The type of mediums used for spreading and sharing information regarding interfaith relations have a significant impact, reaching different audiences and serving inherently distinct purposes. This section will analyze the mediums of YouTube videos and TED talks. YouTube videos are becoming one of the most popular media resources in the modern world, largely due to the ease of accessibility and appeal to a short length format which includes a significant amount of information, matching tendencies of constantly switching attention spans. YouTube videos can take on a variety of formats and are driven by their content and host personalities.
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One channel studied in the Encountering Religion course is led by Zach Anner who has dedicated a series on religious studies by taking a hands-on, immersive approach by visiting places of worship and interacting with the faithful. The fact that he has cerebral palsy and an overall personable and humorous personality allows viewers to have an enjoyable, but informational experience learning about the traditions of faith. It was particularly noticeable in how Anner was able to relate to the strict traditions of Islam while greatly humanizing a faith that many misunderstand and fear. YouTube videos, however, are short and must remain entertaining, often failing to capture the extent and seriousness of such complex topics as religion. YouTube is a media platform; therefore, it requires some manner of visual representation of the topic, which may be difficult to convey for abstract and philosophical topics. While Anner and others may participate in direct experience and conduct interviews, it is much more difficult to engage in deeper discussions through this medium while retaining popularity and outreach.
TED talks were used throughout the Encountering Religion course as a learning medium, the most memorable of which was by Dalia Mogahed discussing life in America as a Muslim. As a medium for interfaith dialogue and discussion, TED talks are considered to be highly resourceful and beneficial. One of the primary reasons is credibility as commonly people who are experts in the field or who have had unique experiences are given the platform to present. In this case, Mogahed is both a Muslim who has lived in the US during and post the 9/11 era as well as a well-known author and scholar of Muslim and religious studies, bearing significant credentials. Mogahed builds a case around her identity as a Muslim in an Islamophobic environment and offers a suggestion about how community integration and interfaith collaboration on an institutional level can contribute to reducing extremism which benefits from isolation and divisive policies targeting Muslims.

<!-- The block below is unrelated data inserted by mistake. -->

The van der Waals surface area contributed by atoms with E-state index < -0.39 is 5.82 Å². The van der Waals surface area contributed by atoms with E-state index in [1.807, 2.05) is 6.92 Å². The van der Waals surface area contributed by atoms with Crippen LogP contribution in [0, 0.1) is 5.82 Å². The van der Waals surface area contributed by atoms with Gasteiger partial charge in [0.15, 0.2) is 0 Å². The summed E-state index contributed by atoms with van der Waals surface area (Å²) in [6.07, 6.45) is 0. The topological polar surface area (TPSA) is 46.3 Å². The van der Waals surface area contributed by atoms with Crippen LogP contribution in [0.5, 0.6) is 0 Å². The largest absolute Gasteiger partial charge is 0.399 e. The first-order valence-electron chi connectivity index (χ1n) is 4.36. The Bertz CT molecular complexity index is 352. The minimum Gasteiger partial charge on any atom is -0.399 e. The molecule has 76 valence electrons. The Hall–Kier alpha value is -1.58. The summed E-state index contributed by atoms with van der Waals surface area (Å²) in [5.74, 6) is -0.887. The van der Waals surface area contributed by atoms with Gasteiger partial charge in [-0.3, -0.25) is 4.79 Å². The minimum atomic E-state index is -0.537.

TED talks commonly have the benefit of highly engaging and structured conversations which challenge the thoughts and perceptions of their listeners, creating a platform for discussion which is more serious and academic than a YouTube video. The primary downside of TED talks is their length. Some are short, not allowing for enough time to comprehensively cover the topic, while others are very long, becoming less interesting to viewers and resulting in an overwhelming amount of information. It can also be argued that although TED talks rely on scholars, there is no empirical method to verify the research and facts presented, thus creating a potential for bias. Nevertheless, TED talks remain one of the most well-recognized and effective mediums of scholarly discourse, appealing both to the academic community and to individuals simply interested in the topic.